(originally posted on Medium on Feb 21, 2020)
The sweet, sweet mix of sun, rain, sandy beaches, colorful corals, giant turtles, and curious fish.
The Philippines are great. The people are very friendly and helpful. The beaches are amazing, and the dive sites awe inspiring. Nonetheless, there are a few points to consider.
But first, here some photos of the nice beaches — a sure reason to go to the Philippines.
We arrived in Cebu international airport. From there we headed directly to Tagbilaran on Bohol island. We’ve stayed a few days on Panglao and went scuba diving (Balicasag). Out from Panglao we also went to visit the Chocolate Hills and the tarsier sanctuary on Bohol.
We further went to extend our tourist visa in Tagbilaran (see below). For the trip to see the Chocolate Hills and tarsier sanctuary we rented a scooter for PHP 350 a day. The rest we did by bus and tricycle (and walking of course).
After the journey on Panglao we moved to Siquijor for a week. Here we directly took a scooter at the pier for PHP 250 per day (because we leveraged the long duration). I recommend to negotiate toward such a low price even if you stay for fewer days. The motorbikes on Siquijor are not of the highest standards. And chances are you’ll run into difficulties during your stay (see our vulcanizing experience below). To find a scooter to rent, a group of renters waits just outside the pier, impossible to miss them.
On Siquijor we stayed underwater for the most part. The corals are beautifully colorful, the visibility is nice, and there are many fish. Plus we’ve seen at least one turtle on every dive. Apart from the awesome diving sites, there are some beautiful beaches. Unfortunately, during our stay it was raining quite a lot and often. That’s not a big issue for the dive days during which you’re wet anyway. But it made the days during which we wanted to simply visit the island a bit less enjoyable. Be sure to bring along a raincoat.
After Siquijor we moved back to Bohol. This time we went to Jagna in the south east of the island. Out from Jagna we rented a scooter (PHP 400 per day) and visited some waterfalls, a rice terrace, and Anda beach. If you get to Anda, I highly recommend you check out the coconut burger at Coco Loco, very delicious! Anyway, our main reason to stop by Jagna was to get on the boat to Camiguin.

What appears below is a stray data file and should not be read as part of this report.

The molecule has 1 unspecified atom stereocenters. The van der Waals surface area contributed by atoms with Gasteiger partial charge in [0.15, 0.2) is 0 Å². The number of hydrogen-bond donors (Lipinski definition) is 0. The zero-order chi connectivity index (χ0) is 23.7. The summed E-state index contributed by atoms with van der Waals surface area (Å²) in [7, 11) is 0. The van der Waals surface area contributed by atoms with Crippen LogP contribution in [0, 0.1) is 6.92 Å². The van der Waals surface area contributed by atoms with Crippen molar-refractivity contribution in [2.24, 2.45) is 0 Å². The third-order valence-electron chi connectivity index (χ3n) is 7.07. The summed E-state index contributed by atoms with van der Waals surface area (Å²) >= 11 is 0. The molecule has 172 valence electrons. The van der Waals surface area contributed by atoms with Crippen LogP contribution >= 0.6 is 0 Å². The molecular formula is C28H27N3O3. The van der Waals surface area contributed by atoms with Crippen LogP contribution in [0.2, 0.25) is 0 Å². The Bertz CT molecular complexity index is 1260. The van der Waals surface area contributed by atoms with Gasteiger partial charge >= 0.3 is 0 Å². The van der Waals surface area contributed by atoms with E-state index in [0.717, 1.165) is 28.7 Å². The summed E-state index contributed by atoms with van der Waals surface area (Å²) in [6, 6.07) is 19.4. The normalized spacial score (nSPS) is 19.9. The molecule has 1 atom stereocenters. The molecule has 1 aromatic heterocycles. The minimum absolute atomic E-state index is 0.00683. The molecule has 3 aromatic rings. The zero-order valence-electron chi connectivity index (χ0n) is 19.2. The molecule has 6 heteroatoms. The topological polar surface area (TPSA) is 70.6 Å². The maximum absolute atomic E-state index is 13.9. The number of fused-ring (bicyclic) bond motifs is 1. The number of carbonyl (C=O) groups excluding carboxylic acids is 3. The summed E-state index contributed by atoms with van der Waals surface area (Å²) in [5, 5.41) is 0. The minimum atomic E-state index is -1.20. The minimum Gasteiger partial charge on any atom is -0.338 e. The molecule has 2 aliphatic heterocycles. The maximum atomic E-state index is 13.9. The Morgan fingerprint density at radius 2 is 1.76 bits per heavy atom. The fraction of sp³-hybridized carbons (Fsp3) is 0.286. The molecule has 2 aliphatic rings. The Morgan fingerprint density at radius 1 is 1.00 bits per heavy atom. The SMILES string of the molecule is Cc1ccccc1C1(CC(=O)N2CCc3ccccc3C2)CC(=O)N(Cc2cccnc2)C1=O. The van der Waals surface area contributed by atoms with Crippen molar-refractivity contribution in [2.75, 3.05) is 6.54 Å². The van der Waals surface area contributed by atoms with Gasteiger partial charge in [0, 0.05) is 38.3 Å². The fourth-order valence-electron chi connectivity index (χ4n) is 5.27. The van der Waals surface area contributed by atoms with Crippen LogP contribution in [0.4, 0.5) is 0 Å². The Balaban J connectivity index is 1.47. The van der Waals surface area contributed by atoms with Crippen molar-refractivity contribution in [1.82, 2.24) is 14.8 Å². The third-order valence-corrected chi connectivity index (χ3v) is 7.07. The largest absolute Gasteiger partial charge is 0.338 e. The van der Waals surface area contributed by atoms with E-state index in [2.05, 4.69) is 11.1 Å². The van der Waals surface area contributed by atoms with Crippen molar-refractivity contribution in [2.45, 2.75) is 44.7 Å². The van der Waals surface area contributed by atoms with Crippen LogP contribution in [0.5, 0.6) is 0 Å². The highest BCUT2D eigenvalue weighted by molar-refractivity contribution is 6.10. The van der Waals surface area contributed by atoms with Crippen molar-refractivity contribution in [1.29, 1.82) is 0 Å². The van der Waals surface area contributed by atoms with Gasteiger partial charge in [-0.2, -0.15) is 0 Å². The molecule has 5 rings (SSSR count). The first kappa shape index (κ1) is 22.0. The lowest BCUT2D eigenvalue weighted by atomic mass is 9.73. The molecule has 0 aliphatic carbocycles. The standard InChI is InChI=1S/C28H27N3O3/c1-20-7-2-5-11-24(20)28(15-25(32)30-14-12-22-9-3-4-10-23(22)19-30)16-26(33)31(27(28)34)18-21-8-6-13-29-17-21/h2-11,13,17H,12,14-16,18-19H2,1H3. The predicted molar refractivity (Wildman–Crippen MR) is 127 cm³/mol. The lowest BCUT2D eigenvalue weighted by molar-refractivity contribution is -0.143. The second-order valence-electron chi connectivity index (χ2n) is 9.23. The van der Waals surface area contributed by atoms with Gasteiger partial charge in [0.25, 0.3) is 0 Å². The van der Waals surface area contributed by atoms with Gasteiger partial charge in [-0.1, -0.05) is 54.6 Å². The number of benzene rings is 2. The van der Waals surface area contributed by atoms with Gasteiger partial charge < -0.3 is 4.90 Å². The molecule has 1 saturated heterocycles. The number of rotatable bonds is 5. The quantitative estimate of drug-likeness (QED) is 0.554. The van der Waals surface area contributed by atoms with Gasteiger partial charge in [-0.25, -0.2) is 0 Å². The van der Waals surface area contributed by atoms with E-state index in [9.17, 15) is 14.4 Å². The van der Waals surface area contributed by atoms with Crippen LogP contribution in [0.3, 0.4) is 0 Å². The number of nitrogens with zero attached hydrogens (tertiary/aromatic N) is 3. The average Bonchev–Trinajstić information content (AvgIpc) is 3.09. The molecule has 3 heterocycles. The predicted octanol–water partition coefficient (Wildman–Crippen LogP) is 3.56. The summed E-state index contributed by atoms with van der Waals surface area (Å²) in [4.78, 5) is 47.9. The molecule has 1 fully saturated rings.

On Camiguin we rented a scooter right from the pier. There are individuals renting out their bikes and they will try to convince you to take their bike and not the one of the guy just next to them as you leave the ferry. We paid PHP 280 per day (negotiated with a duration of one week in mind).
We again went diving a lot on Camiguin. Among the attractions on Camiguin there are two smaller islands to visit (white island and Mantigue). Instead of visiting them during an extra boat trip (which come with a considerable price tag), we combined them with some fun dives. Respectively, we stopped on the island during the break between the dives. Both islands are indeed worth a visit. But I clearly recommend diving there… One of the dive sites on Mantigue is called “Turtle Point”, and yes, there are turtles. But not just the small cute ones. Turtle Point is home to some 2m large Ninja Turtle types! Very impressive.
We intended to leave Camiguin after one week to visit the north of Cebu island, but at that moment a typhoon devastated the intended region. Since we liked Camiguin we decided to extend your stay there some more, and went on some extra dives. For staying on Camiguin, by the way, it is of course possible to take a hotel in Mambajao through booking.com. We however found a homestay close to the pier for white island. It’s worthwhile to walk around a bit to find good deals like that.